OMAHA, Neb. (KMTV) — Biking in Omaha is growing quickly, with dozens of new rental stations popping up around the metro this year. But advocates say while bikes are available, there is still a need for safe spaces to ride them.
After many years of being seen mainly as a form of exercise, biking is getting back to its origins and is once again being seen as a form of transportation.
Benny Foltz, executive director of Heartland B-cycle, said the nonprofit is working to make that mode of transportation more available for the Omaha metro.
“So now bike share is viewed as public transit," Foltz said. "It's not about getting exercise. It's about getting someone from Point A to Point B because they got to get there.”
The nonprofit believes so much in that idea, that they are offering an equity program for free and discounted rides to those who need them. There are four options: the Community Partner Pass, Pedal to Health, Low-Income Reduced Rate Pass, and the Library Pass Program.
“Basically if you can’t afford a membership, we want to get you one," Foltz said.
The nonprofit currently has 75 stations and is installing their 76th station this week at 13th and Nicholas.
They also have plans to install a dozen stations along the ORBT route, as well as constructing a few editions for the Market to Midtown Bikeway, the North Omaha Trail and the First Ave. Trail in Council Bluffs.
One of their newest editions is outside Culxr House on 24th St, where the desire for biking options was going unmet. Marcey Yaters, executive director of Culxr House, says the location is perfect with their arts and community center, the Heartland Ministry Center, and a school all close by.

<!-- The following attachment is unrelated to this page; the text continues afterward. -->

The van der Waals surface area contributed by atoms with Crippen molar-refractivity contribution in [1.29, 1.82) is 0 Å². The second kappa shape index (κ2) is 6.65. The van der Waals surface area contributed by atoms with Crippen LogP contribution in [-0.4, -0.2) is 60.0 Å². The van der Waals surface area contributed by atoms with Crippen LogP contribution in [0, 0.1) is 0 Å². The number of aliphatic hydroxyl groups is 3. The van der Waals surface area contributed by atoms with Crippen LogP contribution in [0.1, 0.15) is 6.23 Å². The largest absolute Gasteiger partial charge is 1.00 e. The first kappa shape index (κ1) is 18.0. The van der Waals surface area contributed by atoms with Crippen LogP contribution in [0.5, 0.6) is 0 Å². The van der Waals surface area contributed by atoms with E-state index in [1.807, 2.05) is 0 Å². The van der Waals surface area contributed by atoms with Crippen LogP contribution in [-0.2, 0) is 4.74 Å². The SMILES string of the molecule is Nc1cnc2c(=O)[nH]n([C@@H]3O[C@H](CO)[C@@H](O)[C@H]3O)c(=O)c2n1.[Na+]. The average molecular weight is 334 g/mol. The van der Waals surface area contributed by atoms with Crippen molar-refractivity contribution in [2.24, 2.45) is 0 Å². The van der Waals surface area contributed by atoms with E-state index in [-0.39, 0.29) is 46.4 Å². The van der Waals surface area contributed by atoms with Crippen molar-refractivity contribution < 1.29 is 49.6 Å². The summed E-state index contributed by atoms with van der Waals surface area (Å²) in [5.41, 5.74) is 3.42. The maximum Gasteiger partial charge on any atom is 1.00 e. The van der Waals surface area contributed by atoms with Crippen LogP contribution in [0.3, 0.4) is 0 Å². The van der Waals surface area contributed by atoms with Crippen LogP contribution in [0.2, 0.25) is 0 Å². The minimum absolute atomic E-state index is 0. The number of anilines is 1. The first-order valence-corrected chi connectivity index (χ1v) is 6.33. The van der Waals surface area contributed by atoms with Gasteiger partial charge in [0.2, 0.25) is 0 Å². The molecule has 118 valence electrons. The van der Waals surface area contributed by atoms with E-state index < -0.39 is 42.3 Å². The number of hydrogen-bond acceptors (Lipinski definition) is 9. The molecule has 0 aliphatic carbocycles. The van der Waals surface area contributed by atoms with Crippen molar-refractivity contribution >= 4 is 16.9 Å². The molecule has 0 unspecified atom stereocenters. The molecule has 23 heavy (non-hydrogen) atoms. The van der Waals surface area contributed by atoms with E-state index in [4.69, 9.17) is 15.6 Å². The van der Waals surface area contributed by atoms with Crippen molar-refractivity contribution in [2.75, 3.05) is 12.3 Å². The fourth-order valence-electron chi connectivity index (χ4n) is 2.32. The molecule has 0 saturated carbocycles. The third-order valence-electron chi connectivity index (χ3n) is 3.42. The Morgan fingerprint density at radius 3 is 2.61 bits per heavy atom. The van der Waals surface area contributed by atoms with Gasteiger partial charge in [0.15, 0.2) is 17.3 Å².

“Folks were excited about it," Yates said. "A lot of people got signed up the other day. I’m seeing traffic of just people with my own eyes using the bikes. So I think it's a good thing. It’s never not bad to have a bike to ride to get to A and B.”
While there are plenty of bikes, there’s still a need for safe places to ride them.
Sarah Johnson with Mode Shift Omaha says she’s thrilled to see plans for a protected bike lane being tested out along Harney St. this year, but it feels like progress has been slow.
“It’s just still a pilot after 10 years of talking about it," Johnson said. "And it’s just one lane.”
Like the bike rental program, the Market to Midtown Bikeway is also being funded by a nonprofit. Johnson says she’d like to see the city itself leading the way for bettering biking transportation.
“It really should be something that the city is getting behind and championing, instead of just like waiting for a nonprofit to pick it up and fit the bill.”
Mode Shift Omaha has plans to do some demonstrations later in the year with hopes of showing city leaders the value and impact bike lanes have on traffic ways.